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Italy is fashion paradise lost as the domestic market slumps and retail prices fall

Travel certainly broadens the mind. On the train to the Micam footwear fair in Milan this week I fell into conversation with a buyer from Nigeria.

She told me of her regular frustration at buying from Italian companies because their size ranges are too small. In her two shops in the capital city Abuja and in Lagos, she has plenty of demand for high-fashion women’s shoes in sizes up to 43 and 44, but is often left frustrated at the choice from southern European suppliers. British brands hoping to trade with this fast-developing west African market, please note.

The Italian footwear industry certainly needs to find new customers outside its borders. The noticeably lower footfall at the show, several exhibitors told me, was largely due to the number of stay-away domestic buyers. The reasons given ranged from “the weather was nice on Sunday for the first time in weeks” to the more ominous “too many of them owe us money so daren’t show their face”. It was not so long ago that the British view of Italy was of a fashion paradise in which indies thrived while being served by home-based manufacturers of fine product. In short, all the things some would like the UK and Ireland to be.

Unfortunately for Italy the reality is somewhat different. It has experienced a fall in the number of small indies for some years now and the same thing has been happening among the thousands of family-owned manufacturing units in the textile, clothing, footwear and accessories sectors. In his review of the Italian market in 2013, Cleto Sagripanti, the president of footwear trade body Assocalzaturifici, which organises Micam, reported that production had increased by 3.3% in value and 1.8% in volume.

The value of exports rose 5.6% to just over €8bn, while pairage rose 2.6% to almost 220 million pairs. But this good news masked a dangerous reality. Describing a “collapse” in domestic consumption, the trade body revealed that in 2013 purchase volumes in Italy slipped by 4.1% while value dropped 6.1%. The differential was caused by a “significant” 2.1% fall in average prices. Sagripanti observed: “The dramatic fall-off in domestic consumption and retail sales cannot be overlooked.”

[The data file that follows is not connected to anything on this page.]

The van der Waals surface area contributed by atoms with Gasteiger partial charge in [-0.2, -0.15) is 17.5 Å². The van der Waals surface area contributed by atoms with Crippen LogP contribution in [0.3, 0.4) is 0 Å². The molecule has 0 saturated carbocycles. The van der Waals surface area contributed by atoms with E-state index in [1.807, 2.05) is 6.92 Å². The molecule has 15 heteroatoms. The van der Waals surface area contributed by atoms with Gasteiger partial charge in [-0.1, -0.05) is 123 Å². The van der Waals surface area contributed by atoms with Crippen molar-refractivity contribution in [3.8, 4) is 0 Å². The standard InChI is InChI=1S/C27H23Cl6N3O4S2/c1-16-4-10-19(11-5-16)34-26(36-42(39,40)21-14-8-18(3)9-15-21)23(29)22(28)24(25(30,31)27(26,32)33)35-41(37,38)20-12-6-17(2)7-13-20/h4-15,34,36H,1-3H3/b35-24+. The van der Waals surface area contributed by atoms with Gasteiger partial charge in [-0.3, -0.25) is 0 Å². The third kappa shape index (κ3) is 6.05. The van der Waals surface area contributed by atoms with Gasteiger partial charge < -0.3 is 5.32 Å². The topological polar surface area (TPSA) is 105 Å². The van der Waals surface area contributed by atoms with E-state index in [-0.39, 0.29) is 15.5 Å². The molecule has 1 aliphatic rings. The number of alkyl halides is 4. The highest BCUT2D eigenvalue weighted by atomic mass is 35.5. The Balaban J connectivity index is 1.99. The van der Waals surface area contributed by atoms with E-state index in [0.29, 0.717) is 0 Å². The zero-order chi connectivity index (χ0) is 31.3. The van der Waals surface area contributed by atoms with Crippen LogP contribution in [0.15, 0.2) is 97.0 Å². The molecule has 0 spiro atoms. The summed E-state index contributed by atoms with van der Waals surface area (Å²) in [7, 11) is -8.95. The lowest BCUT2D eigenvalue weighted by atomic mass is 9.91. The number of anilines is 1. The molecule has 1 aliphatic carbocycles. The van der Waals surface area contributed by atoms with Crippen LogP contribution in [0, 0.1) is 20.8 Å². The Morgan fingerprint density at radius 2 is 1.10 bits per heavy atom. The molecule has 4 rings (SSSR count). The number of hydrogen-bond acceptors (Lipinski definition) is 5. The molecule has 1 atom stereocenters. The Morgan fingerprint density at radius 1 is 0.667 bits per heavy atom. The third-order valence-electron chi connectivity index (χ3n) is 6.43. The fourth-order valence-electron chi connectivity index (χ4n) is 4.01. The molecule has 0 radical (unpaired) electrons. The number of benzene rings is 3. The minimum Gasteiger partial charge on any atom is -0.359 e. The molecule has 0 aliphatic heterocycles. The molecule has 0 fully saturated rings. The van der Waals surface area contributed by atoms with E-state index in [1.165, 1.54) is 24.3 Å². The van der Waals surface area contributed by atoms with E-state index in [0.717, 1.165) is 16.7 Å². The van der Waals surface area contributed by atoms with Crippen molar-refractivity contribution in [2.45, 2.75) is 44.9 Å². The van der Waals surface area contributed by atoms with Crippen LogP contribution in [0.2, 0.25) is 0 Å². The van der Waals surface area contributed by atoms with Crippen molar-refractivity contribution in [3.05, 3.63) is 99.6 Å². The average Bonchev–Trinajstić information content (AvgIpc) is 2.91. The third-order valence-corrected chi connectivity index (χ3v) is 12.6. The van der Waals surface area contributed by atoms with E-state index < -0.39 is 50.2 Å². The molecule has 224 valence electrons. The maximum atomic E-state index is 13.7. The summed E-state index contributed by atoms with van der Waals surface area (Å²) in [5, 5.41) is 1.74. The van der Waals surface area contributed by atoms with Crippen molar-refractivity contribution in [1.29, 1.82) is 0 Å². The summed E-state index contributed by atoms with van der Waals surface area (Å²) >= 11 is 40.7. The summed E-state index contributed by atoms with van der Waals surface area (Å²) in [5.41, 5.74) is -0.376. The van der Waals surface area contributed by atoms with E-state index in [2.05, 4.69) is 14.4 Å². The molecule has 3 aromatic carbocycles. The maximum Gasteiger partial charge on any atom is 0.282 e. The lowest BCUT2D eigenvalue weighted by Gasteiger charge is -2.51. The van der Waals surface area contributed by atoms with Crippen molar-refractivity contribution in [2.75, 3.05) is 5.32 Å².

The myth that Italians are happy to pay more for their fashion was burst by the revelation that in 2013, 57% of domestic purchases in Italy were prompted by “discounts and slashed prices”. All sounds terribly familiar, doesn’t it? The shoe trade body estimates that the independent multi-brand retailing sector is “suffering considerably”, with drops of 10% to 15% in volume and 15% to 20% against the background of the prevailing deflationary spiral. Sagripanti pointed out the dangers to the Italian footwear industry of the ongoing decline: “This implies a desertification (sic) of our market and the inestimable loss of a distribution heritage that is one of the competitive advantages of the Italian industry; the ability to understand our consumers and detect emerging trends through the retail distribution. No domestic industry can be strong without a domestic market and no domestic market can exist without a healthy distribution system.”

The report also included a familiar Italian plea for country-of-origin labelling on product. “In Europe, the risk is that triggering a battle based purely on prices will end up making production in Europe unsustainable, even at the higher end of the market.”

Last year, Italian footwear exports to the UK increased 5.4% by value, implying that we are buying fewer, more expensive, shoes and boots from them. If the Italians want to see what their future could look like they should examine the structure of the UK market. And maybe start making some larger sizes for keen Nigerian buyers.

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